The Mirk and Midnight Hour blends historical romance, suspense and the paranormal into a novel that’s a Southern Gothic tale at heart.
Violet Dancey is left to mind Scuppernong Farm in Mississippi while her father fights the Yankees. Already heartbroken by the death of her twin brother, Violet is beginning to question whether the Confederacy is in the right when she finds a wounded Union soldier named Thomas in her old childhood hideout. Their relationship turns into a romance, but it’s risky business in more ways than one.
Author Jane Nickerson juggles a large and complex cast here, and there’s voodoo, violence, mayhem, laudanum addiction and telepathic communication with bees to keep the players busy, yet the book maintains an easy pace. There’s a scary climactic scene when Violet must come between Thomas and the people who have been treating his injuries, but most of the action here is slow-burning suspense. The contrast between a community bazaar and the war roiling in the distance adds to the eerie sense of a world on the brink of big changes.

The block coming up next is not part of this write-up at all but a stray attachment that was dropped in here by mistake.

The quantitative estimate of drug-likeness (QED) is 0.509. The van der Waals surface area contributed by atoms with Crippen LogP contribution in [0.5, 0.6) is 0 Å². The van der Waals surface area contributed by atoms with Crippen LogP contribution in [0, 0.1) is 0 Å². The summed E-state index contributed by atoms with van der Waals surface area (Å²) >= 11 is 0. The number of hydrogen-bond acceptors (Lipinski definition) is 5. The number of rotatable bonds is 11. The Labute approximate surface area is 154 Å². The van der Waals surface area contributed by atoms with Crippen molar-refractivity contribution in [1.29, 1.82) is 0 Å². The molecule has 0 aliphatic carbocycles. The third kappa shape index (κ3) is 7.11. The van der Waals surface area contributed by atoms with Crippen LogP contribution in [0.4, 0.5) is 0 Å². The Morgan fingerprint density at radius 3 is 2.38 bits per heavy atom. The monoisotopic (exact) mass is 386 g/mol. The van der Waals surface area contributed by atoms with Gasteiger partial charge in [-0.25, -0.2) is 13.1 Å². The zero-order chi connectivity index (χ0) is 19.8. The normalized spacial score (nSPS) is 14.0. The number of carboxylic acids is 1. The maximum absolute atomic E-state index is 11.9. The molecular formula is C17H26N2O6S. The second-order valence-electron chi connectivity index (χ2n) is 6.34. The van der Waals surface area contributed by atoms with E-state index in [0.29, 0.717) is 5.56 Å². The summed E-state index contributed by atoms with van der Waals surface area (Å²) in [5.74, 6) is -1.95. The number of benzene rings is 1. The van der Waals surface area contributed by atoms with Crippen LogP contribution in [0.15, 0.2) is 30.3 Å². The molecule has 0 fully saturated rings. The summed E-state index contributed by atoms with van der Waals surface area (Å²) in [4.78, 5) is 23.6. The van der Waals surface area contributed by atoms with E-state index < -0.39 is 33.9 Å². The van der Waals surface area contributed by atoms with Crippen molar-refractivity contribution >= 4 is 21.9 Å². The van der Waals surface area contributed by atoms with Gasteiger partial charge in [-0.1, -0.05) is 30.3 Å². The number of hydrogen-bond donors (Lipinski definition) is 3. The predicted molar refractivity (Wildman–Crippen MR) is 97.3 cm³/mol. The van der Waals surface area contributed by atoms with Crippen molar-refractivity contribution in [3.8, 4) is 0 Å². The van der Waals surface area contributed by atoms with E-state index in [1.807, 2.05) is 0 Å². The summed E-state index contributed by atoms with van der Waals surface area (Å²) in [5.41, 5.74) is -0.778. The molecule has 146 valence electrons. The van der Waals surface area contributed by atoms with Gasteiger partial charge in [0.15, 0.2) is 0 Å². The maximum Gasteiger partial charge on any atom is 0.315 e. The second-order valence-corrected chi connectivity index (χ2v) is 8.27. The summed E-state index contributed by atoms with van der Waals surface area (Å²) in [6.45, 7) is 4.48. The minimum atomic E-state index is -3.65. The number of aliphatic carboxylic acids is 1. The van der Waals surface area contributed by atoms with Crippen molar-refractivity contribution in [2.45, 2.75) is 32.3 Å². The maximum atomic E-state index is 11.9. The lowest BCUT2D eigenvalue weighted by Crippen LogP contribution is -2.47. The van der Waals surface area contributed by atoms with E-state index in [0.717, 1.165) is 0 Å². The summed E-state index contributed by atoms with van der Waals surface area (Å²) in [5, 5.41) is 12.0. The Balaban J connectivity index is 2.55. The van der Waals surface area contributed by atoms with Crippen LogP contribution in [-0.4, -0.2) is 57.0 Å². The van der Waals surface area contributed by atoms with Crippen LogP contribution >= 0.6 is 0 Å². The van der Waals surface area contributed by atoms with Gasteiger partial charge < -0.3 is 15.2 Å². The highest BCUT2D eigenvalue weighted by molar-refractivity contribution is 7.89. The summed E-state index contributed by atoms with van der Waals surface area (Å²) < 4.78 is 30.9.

Violet’s awakening to the politics of slavery after a lifetime of friendship with people her family owned is touching and handled gracefully, giving The Mirk and Midnight Hour extra depth and something to ponder after the thrills have worn off. It’s an exciting story—juicy, romantic and at times quite chilling.
Heather Seggel reads too much and writes all about it in Northern California.